Iowa performed its quadrennial service to the nation, and for that we should be thankful. For all the complaints about the state’s caucus system, Iowans’ demand that candidates show up in person, at small venues, is a solid test of a campaign’s strength. Donald Trump, who thought he could get by on mass media and a few big rallies, got schooled on that. Ted Cruz, who outperformed nearly every poll leading up to the caucus, demonstrated a mastery of how to turn out his supporters that makes him a serious contender.

New Hampshire will perform a different service next Tuesday. The flinty voters of that state are far less susceptible to the preacher rhythms beloved by evangelicals and will be waiting to hear GOP ideas on the fiscal issues they hold dear. It’s past time for that, and they should press candidates for more than the sound bites that have dominated to this point. In particular, voters should seek answers from those who would repeal the Affordable Care Act on what their replacement would be. A return to previous high numbers of uninsured and coverage being refused for preexisting conditions is not acceptable. The pace will only quicken after New Hampshire, so the time for a close examination of candidates’ proposals is growing short.

The big personalities and high drama among this year’s candidates have resulted in record ratings and engaged voters. It’s been fun and is far preferable to the apathy of some past elections, but there is work to be done by voters before some of the most experienced candidates are forced out, leaving mostly the untested.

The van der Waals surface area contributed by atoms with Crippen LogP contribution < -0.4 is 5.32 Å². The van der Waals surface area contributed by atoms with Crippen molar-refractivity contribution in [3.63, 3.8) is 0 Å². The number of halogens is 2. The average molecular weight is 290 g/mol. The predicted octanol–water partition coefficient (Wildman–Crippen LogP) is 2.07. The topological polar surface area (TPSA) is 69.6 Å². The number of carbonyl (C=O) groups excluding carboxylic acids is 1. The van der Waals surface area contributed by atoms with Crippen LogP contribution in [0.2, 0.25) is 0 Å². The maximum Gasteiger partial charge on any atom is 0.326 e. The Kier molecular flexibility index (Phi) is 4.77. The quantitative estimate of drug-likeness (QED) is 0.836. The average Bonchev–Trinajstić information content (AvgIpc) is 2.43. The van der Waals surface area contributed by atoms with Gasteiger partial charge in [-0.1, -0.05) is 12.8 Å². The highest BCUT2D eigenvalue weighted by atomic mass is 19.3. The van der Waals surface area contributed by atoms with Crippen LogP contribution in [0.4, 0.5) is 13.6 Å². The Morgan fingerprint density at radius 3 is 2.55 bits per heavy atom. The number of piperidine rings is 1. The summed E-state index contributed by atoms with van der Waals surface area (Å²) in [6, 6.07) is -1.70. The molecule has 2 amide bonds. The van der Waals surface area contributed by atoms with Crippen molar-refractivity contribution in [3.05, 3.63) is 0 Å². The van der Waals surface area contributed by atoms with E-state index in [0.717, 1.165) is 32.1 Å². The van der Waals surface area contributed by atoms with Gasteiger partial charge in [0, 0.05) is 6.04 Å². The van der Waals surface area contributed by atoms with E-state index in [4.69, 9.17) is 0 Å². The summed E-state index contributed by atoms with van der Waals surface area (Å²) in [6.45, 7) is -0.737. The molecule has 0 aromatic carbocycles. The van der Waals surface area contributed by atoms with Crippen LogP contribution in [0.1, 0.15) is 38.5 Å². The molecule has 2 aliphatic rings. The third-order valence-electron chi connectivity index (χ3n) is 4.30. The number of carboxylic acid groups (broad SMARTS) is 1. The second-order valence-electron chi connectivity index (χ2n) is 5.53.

Minnesota’s turn is coming soon. On the GOP side, a winner-take-all format heightens the responsibilities of caucusgoers to ensure the state’s delegates are awarded to a serious candidate with sound ideas. Marco Rubio, who surged to a strong third-place in Iowa, and who did well in a recent Star Tribune Minnesota Poll, could find fertile ground here if he brings substance as well as show.

Hillary Clinton eked out a win over Bernie Sanders, but revealed an enormous “youth gap” that she must close to remain viable, particularly if Republicans choose a candidate who can energize young GOP voters. Declaring victory last night while the Iowa race was too close to call was poor form on Clinton’s part and could create lasting enmity among those whom she can ill afford to have stay home if she’s the nominee.

Sanders’ appeal to progressive elements of the party is unquestionable, but Democrats will have to ask themselves some hard questions about which candidate could work productively with what may well be another GOP-dominated Congress that would be deeply skeptical of any new spending or increased taxes.

Republicans have a deep yearning, evidenced throughout this race, for a non-establishment candidate. Well and good. The republic needs those from time to time. But they also are badly in need of a candidate who can rebuild a vibrant, ideas-based GOP that goes beyond fear-mongering and cheap rhetoric.